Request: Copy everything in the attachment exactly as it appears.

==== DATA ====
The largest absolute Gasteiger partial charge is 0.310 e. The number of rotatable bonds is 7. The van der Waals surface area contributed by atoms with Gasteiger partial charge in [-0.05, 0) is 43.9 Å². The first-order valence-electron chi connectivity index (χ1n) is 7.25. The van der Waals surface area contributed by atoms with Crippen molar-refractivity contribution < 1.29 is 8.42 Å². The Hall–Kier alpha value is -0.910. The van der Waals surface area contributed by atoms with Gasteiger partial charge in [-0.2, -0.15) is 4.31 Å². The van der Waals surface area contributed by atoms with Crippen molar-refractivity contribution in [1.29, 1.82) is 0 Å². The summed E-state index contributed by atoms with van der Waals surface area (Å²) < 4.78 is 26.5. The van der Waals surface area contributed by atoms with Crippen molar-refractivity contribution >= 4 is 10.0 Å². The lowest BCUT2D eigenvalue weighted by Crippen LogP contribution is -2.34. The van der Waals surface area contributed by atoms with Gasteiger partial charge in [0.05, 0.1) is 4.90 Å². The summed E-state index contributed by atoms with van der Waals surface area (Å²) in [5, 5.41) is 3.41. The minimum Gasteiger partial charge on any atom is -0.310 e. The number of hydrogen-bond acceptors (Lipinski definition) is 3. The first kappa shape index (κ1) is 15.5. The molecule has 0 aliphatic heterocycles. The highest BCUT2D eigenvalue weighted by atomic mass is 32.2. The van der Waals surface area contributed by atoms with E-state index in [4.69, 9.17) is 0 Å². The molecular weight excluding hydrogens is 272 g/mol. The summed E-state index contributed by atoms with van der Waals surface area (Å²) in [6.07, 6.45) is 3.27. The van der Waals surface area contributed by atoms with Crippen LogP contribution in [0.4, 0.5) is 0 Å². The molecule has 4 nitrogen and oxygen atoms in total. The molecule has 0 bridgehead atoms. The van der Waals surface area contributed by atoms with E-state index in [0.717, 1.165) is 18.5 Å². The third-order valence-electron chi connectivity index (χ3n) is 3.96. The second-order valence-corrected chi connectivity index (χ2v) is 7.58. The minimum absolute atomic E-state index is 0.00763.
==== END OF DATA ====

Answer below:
The largest absolute Gasteiger partial charge is 0.310 e. The number of rotatable bonds is 7. The van der Waals surface area contributed by atoms with Gasteiger partial charge in [-0.05, 0) is 43.9 Å². The first-order valence-electron chi connectivity index (χ1n) is 7.25. The van der Waals surface area contributed by atoms with Crippen molar-refractivity contribution < 1.29 is 8.42 Å². The Hall–Kier alpha value is -0.910. The van der Waals surface area contributed by atoms with Gasteiger partial charge in [-0.2, -0.15) is 4.31 Å². The van der Waals surface area contributed by atoms with Crippen molar-refractivity contribution in [1.29, 1.82) is 0 Å². The summed E-state index contributed by atoms with van der Waals surface area (Å²) < 4.78 is 26.5. The van der Waals surface area contributed by atoms with Crippen molar-refractivity contribution >= 4 is 10.0 Å². The lowest BCUT2D eigenvalue weighted by Crippen LogP contribution is -2.34. The van der Waals surface area contributed by atoms with Gasteiger partial charge in [0.05, 0.1) is 4.90 Å². The summed E-state index contributed by atoms with van der Waals surface area (Å²) in [5, 5.41) is 3.41. The minimum Gasteiger partial charge on any atom is -0.310 e. The number of hydrogen-bond acceptors (Lipinski definition) is 3. The first kappa shape index (κ1) is 15.5. The molecule has 0 aliphatic heterocycles. The highest BCUT2D eigenvalue weighted by atomic mass is 32.2. The van der Waals surface area contributed by atoms with E-state index in [4.69, 9.17) is 0 Å². The molecular weight excluding hydrogens is 272 g/mol. The summed E-state index contributed by atoms with van der Waals surface area (Å²) in [6.07, 6.45) is 3.27. The van der Waals surface area contributed by atoms with Crippen LogP contribution in [0.4, 0.5) is 0 Å². The molecule has 4 nitrogen and oxygen atoms in total. The molecule has 0 bridgehead atoms. The van der Waals surface area contributed by atoms with E-state index in [0.717, 1.165) is 18.5 Å². The third-order valence-electron chi connectivity index (χ3n) is 3.96. The second-order valence-corrected chi connectivity index (χ2v) is 7.58. The minimum absolute atomic E-state index is 0.00763.